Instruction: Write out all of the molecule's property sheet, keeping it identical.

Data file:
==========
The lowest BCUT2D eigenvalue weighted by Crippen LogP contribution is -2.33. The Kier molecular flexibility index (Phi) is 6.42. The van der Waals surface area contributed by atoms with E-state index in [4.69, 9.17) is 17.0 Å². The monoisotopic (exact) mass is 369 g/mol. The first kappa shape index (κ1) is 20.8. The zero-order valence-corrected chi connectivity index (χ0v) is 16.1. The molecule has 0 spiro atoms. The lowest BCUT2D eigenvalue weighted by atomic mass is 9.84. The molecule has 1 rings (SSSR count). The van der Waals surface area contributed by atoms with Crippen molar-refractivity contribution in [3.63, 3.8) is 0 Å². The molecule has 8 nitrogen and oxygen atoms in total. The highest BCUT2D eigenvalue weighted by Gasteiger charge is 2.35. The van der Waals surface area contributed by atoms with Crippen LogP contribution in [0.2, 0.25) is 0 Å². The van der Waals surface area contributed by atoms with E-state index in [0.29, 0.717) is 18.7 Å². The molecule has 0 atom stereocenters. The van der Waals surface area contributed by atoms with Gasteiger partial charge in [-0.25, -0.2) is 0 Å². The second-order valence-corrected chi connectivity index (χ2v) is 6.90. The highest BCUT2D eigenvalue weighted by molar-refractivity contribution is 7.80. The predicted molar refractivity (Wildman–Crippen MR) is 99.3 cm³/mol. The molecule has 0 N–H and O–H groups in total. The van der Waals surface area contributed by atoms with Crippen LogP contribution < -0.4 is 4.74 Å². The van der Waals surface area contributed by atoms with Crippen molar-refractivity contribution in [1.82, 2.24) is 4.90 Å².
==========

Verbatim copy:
The lowest BCUT2D eigenvalue weighted by Crippen LogP contribution is -2.33. The Kier molecular flexibility index (Phi) is 6.42. The van der Waals surface area contributed by atoms with E-state index in [4.69, 9.17) is 17.0 Å². The monoisotopic (exact) mass is 369 g/mol. The first kappa shape index (κ1) is 20.8. The zero-order valence-corrected chi connectivity index (χ0v) is 16.1. The molecule has 0 spiro atoms. The lowest BCUT2D eigenvalue weighted by atomic mass is 9.84. The molecule has 1 rings (SSSR count). The van der Waals surface area contributed by atoms with Crippen molar-refractivity contribution in [3.63, 3.8) is 0 Å². The molecule has 8 nitrogen and oxygen atoms in total. The highest BCUT2D eigenvalue weighted by Gasteiger charge is 2.35. The van der Waals surface area contributed by atoms with Crippen LogP contribution in [0.2, 0.25) is 0 Å². The van der Waals surface area contributed by atoms with E-state index in [0.29, 0.717) is 18.7 Å². The molecule has 0 atom stereocenters. The van der Waals surface area contributed by atoms with Gasteiger partial charge in [-0.25, -0.2) is 0 Å². The second-order valence-corrected chi connectivity index (χ2v) is 6.90. The highest BCUT2D eigenvalue weighted by molar-refractivity contribution is 7.80. The predicted molar refractivity (Wildman–Crippen MR) is 99.3 cm³/mol. The molecule has 0 N–H and O–H groups in total. The van der Waals surface area contributed by atoms with Crippen LogP contribution < -0.4 is 4.74 Å². The van der Waals surface area contributed by atoms with Crippen molar-refractivity contribution in [1.82, 2.24) is 4.90 Å².